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How Do I Get a Jewelry Apprenticeship?

A gift box containing jewelry.
A jeweler inspecting a diamond.
A bracelet.
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  • Written By: Mary McMahon
  • Edited By: Shereen Skola
  • Last Modified Date: 31 July 2014
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There are a number of ways to get a jewelry apprenticeship, where a skilled professional provides training to a student. This is a very traditional approach to learning jewelry making, although it is also possible to acquire skills through formal classroom education. Colleges of arts and crafts or design may offer training programs to prospective jewelers who do not want to pursue an apprenticeship route. For those interested in apprenticing, the process can take several years and involves a significant commitment.

The first step is to consider the kinds of projects someone is most interested in. This can include the production of art jewelry and collector’s pieces, customized pieces, and products for mass production. Repair and restoration activities can also be taught in apprenticeships. It may help to read through trade publications and look at profiles of jewelers who produce interesting work to learn more about the different kinds of jewelery and the associated industry terminology.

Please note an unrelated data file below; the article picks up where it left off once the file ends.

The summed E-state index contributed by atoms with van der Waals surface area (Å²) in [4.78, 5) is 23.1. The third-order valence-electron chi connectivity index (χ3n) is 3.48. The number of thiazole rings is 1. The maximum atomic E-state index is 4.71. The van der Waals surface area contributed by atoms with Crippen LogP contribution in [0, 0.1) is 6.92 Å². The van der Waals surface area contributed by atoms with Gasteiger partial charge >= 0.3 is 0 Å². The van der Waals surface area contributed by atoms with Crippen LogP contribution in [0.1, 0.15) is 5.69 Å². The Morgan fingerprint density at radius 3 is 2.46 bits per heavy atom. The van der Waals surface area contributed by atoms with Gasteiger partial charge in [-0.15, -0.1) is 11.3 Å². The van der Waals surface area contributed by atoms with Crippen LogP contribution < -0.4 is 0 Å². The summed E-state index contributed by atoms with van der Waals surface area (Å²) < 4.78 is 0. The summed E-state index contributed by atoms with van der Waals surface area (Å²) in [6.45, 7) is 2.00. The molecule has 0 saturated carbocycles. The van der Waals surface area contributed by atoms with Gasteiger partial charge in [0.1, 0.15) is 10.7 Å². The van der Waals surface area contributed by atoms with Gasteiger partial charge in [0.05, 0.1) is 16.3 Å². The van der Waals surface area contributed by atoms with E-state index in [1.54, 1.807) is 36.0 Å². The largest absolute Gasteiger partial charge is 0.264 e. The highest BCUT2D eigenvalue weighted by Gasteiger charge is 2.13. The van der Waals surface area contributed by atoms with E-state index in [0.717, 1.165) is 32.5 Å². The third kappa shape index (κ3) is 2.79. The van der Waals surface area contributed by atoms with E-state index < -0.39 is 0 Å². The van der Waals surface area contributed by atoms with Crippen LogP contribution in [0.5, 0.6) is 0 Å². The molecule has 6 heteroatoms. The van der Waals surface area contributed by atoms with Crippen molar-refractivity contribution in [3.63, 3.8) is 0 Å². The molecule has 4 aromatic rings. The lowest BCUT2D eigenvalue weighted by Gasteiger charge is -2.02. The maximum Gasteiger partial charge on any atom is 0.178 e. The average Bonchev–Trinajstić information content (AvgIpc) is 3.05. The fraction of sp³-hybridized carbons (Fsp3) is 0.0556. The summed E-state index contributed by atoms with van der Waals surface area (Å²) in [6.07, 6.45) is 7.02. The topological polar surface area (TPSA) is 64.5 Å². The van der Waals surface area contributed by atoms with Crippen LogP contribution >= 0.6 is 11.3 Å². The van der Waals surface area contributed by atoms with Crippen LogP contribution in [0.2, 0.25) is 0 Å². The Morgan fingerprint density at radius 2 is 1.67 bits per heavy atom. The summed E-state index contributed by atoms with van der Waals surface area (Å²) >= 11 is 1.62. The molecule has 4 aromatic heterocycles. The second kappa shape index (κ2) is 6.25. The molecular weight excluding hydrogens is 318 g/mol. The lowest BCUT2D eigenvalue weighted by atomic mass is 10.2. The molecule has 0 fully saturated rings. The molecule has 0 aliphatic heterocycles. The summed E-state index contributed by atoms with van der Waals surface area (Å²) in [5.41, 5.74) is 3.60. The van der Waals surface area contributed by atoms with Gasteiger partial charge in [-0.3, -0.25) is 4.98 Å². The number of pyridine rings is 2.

One way to get a jewelry apprenticeship is to personally contact a jeweler and ask for training. Some may be willing to consider apprentices, especially if they have some experience; for example, a student could start by taking a class to develop skills and demonstrate interest. After taking the class, the student could talk to the teacher about a more involved jewelry apprenticeship. In some cases, jewelers may actively advertise for apprentices, or could belong to cooperatives and collectives that encourage members to teach, in which case they may be very amenable to discussion.

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Another option is to apply for a formal jewelry apprenticeship offered through a school of art, design, or crafts. Some jewelers work in environments where they also provide training, like companies that design and produce designs for mass production, and take on one or more apprentices. This kind of work can also be available through production studios, where a jewelry apprenticeship can include opportunities to produce pieces for sale. These facilities may advertise job openings and can provide information about applying as an apprentice to develop skills while working.

Professional and trade organizations may sponsor jewelry apprenticeships in some regions. Applicants can seek information from the organization and may need to apply through them to access their facilitated programs. The organization locates jewelers providing appropriate training and connects them with apprentices. This may include signing a contract to commit to working for a set period of time, as jewelers typically do not want to invest energy in training an apprentice who drops out before completing the program.

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